The sill reinforcements in the new locks of the Panama Canal have been completed this week, bringing the Panama Canal Expansion one step closer to inauguration, the Panama Canal Authority (ACP) informed.
The so-called Cocoli’s locks sprung a leak in August 2015, and the project contractor Grupo Unidos por el Canal (GUPC) was working ever since to assess the leak and reinforce the structure.
The seepage found in the concrete sill between the lower and middle chamber of the Panama Canal’s expanded Pacific Locks was the result of insufficient steel reinforcement in the area which was subjected to stress from extreme condition testing, according to GUPC’s findings.
GUPC promised to complete the repairs by end of January and the work seems to be on track.
The filling of the Pacific-facing Cocoli Locks has already begun, and the filling of the Atlantic-facing Agua Clara Locks began on Thursday, February 4.
As informed by ACP, once the locks are filled, the sills will undergo a rigorous testing process to ensure their integrity and proper function.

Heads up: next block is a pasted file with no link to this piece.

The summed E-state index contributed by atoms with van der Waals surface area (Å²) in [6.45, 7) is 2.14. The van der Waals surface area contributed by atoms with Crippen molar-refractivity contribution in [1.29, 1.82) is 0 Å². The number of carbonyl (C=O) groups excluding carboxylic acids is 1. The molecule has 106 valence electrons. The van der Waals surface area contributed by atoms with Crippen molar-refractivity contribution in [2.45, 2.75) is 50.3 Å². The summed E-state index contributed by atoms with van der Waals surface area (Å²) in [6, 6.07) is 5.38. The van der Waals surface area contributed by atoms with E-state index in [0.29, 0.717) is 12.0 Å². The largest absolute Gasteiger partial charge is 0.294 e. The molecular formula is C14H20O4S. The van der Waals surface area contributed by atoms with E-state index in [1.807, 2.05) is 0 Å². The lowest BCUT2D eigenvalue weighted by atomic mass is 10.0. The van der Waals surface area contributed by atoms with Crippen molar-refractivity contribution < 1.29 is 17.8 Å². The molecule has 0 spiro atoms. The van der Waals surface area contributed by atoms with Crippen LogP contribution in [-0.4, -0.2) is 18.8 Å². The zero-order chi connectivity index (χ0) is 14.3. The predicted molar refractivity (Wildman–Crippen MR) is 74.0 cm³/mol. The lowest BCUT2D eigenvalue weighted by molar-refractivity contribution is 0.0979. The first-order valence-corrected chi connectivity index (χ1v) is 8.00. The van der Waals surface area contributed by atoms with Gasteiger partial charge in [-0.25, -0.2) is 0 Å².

“Every day, we move closer to completion,” said Panama Canal Administrator and CEO, Jorge L. Quijano. “But the key for us, as it has always been, is to do so in a way that maintains the highest standards are met, ensuring Canal operations for the next 101 years and more.”
The filling of the locks will now be followed by testing of locks reinforcements in February, followed by testing a chartered vessel in the Atlantic locks in April.
Less than four percent remains to complete the Panama Canal Expansion Program, which is expected to be inaugurated in the second quarter of 2016.
The expanded canal was last scheduled to open in April, however the date was pushed due to repairs.